“Seeds of Climate Resilience” is a blog series to inspire ideas to help our state weather our changing climate. We can protect our families, economies, and the environment. The seeds of change planted today will help communities thrive for generations to come.
All too often, flood-prone communities are dotted with vacated lots that are scraped clean of man-made structures and left for nature to reclaim. These lots are usually deemed prone to future flooding, and the Federal Emergency Management Agency (FEMA) has given the landowners a path to sell their property and move away from the potential of repeated flooding.
What are FEMA buyouts?
Buyouts are the primary federal program designed to increase disaster resiliency.
After a presidentially-declared disaster, local officials may decide to request money from the state to purchase properties that have either flooded or been substantially damaged. The state chooses to offer buyouts using FEMA’s money through its Hazard Mitigation Grant Program to reduce future disaster losses.
Buyouts are voluntary, and no one is required to sell their property. As part of the federal buyout program, the area is deed restricted and cannot be developed with permanent structures in the future. Existing properties and structures are demolished, cleared, and permanently maintained as green space by the local government.
The voluntary buyout program gives property owners the option to sell their property and move away from the potential of repeated flooding while reducing property damages and expenses incurred from flooding. The flood buyout program can be an extremely useful tool for communities recovering from a natural disaster.
How does it help lessen climate change?
As our climate changes, communities are experiencing more frequent and severe rainfall as well as greater swings between rains and drought. Creating permeable spaces designed to capture water benefits people, plants, and wildlife.
Once homes are bought, the land is vacated and development rights removed. This provides communities with an opportunity to restore the land to a natural space that can be designed to store water and be flooded again while keeping future residents out of harm’s way.
North Carolina relies on FEMA-funded buyouts to create more open space and reduce future disaster risks.
What if these abandoned spaces were given new life through conservation work?
Land where buyouts occur is eventually deeded over to the town or other local government agency. The rules say that such lots can never be built on again. Too often they remain vacant and are seen as a blight to the remaining community members. But there are other options.
Organizations and local governments can sometimes turn these buyout lots into community use spaces. While these spaces are not safe for human habitation or businesses, with a little imagination, they can be transformed into spaces that support a thriving community. Communities where voluntary buyouts have occurred then have an opportunity to convert that land to a conservation use like a public park, managed wetland, community garden, or other non-permanent use.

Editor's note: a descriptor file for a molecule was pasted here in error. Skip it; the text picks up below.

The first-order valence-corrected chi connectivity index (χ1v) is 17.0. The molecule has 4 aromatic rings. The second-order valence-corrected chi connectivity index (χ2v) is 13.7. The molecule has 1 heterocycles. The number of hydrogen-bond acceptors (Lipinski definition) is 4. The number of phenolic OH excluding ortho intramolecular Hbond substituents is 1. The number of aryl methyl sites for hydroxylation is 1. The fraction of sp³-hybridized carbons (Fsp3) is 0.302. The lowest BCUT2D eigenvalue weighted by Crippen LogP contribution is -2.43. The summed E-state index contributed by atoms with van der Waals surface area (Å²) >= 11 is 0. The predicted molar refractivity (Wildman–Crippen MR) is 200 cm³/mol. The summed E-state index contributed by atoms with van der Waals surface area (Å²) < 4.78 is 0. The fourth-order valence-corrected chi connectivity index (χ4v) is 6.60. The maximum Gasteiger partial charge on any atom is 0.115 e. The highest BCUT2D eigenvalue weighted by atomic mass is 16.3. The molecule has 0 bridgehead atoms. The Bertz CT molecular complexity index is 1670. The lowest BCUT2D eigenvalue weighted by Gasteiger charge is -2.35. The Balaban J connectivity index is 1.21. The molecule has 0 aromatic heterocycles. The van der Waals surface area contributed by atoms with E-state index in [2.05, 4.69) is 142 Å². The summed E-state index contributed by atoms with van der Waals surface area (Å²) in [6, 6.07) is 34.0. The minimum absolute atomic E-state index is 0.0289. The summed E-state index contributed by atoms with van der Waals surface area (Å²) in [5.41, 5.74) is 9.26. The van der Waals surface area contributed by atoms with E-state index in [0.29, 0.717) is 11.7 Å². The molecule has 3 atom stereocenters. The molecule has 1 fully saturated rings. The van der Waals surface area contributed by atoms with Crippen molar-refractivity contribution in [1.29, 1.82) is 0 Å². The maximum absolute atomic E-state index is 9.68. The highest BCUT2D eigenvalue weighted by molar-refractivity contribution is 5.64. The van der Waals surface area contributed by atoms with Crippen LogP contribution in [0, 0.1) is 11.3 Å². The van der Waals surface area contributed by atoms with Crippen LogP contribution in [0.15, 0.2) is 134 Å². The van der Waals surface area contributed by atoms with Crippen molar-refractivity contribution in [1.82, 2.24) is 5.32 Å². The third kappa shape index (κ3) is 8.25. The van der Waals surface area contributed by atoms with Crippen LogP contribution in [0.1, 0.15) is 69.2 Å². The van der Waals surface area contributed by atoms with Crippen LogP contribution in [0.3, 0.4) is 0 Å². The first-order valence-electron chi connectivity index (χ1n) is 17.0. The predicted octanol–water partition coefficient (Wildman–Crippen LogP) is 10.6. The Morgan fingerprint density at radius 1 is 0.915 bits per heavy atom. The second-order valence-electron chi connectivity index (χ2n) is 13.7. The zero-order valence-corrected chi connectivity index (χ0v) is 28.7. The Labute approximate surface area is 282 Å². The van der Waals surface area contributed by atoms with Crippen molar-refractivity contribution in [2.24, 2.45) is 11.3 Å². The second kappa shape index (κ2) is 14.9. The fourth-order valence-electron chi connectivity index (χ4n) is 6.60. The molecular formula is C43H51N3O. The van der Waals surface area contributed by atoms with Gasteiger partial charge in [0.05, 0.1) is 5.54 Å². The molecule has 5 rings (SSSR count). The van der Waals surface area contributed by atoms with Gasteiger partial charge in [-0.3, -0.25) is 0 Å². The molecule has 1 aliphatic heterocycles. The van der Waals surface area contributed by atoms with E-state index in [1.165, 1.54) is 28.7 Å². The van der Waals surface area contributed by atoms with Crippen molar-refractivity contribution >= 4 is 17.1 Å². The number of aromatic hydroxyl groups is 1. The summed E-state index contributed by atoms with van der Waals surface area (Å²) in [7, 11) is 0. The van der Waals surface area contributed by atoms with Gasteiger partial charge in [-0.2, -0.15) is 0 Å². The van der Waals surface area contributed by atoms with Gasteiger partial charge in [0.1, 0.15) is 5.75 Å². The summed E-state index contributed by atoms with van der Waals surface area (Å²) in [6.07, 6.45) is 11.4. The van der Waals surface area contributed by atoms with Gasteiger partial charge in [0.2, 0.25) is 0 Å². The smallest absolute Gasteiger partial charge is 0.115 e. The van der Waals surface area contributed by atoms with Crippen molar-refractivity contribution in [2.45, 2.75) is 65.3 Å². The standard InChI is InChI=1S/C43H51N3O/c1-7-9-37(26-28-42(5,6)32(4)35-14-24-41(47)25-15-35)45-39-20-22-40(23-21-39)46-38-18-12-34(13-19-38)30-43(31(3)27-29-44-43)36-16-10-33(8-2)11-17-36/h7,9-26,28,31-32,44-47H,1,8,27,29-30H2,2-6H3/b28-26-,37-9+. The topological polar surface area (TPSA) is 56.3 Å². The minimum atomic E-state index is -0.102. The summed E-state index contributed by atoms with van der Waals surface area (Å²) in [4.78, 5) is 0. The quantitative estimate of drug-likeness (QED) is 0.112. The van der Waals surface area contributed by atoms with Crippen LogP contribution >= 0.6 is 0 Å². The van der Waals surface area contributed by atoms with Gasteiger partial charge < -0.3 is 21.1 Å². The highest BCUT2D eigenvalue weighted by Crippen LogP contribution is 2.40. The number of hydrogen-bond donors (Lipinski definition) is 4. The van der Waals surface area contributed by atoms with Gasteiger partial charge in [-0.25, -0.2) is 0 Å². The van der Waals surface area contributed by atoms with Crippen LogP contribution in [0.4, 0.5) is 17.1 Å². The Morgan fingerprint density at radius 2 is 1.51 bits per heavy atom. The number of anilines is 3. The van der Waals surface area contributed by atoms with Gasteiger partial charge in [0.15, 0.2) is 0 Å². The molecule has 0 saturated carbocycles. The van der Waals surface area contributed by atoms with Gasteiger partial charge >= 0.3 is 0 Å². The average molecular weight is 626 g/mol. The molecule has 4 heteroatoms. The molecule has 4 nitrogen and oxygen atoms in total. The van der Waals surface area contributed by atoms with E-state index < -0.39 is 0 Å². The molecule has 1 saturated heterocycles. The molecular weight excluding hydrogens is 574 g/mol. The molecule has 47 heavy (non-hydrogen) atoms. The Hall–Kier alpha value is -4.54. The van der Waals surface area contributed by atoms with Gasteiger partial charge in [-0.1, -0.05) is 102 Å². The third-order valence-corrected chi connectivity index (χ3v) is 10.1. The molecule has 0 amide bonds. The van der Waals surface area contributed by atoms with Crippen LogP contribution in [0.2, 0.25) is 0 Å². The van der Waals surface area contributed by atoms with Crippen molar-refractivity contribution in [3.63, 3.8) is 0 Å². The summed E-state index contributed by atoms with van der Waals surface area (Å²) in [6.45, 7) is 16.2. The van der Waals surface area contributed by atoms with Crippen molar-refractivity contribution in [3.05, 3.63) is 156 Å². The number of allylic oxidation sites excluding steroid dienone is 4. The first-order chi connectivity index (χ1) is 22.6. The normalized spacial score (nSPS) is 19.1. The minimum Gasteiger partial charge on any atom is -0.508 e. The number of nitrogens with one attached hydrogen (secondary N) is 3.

North Carolina Success Story: Princeville
Finding effective land uses for FEMA buyout properties is a cornerstone in Princeville’s flood mitigation strategy.
In a project funded by an EJ4Climate: Environmental Justice and Climate Resilience grant from the North American Commission for Environmental Cooperation and EPA, CTNC will work with the Town of Princeville to convert vacant and underutilized parcels to conservation benefits, including managed wetlands and a model community garden. This new grant program addresses environmental inequality and promotes community-level innovation and climate adaptation. The leaders and residents of Princeville hope this will become a replicable model that flood-prone communities across North Carolina will implement to protect their residents from the damage caused by severe flood and rain events.
In 2021, the NC General Assembly included over $200 million in the state budget to fund resilience projects that will aid communities in addressing flooding and building resiliency through conservation solutions.
How can citizens help determine how vacant land created from buyouts could be used or maintained?
Advocate with your local elected officials for shared community green space and conservation projects on vacant and underutilized land owned by your city, town or municipality. Where possible, a local land trust or conservation organization may offer programs to support this effort.
Over the past 20 years, The Land Conservancy of New Jersey has worked with communities impacted by ongoing, damaging storms. In many of these municipalities, FEMA cannot provide the relief residents need to leave their properties and settle elsewhere. The Land Conservancy office worked with these towns, the State of New Jersey, and homeowners to purchase more than 200 homes and convert the land to open space. Restoring the land to its natural condition provides additional capacity to hold stormwater, offers safety to residents, reduces further loss of property, and saves the lives of emergency responders who continue to put themselves in harm’s way during these dangerous situations. It creates a park where none existed before and answered a community’s needs to reduce the harmful and serious effects of repetitive, overwhelming storms in some of our most vulnerable neighborhoods.
Learn more about CTNC’s efforts to conserve land in watersheds as a climate mitigation tool protecting NC communities.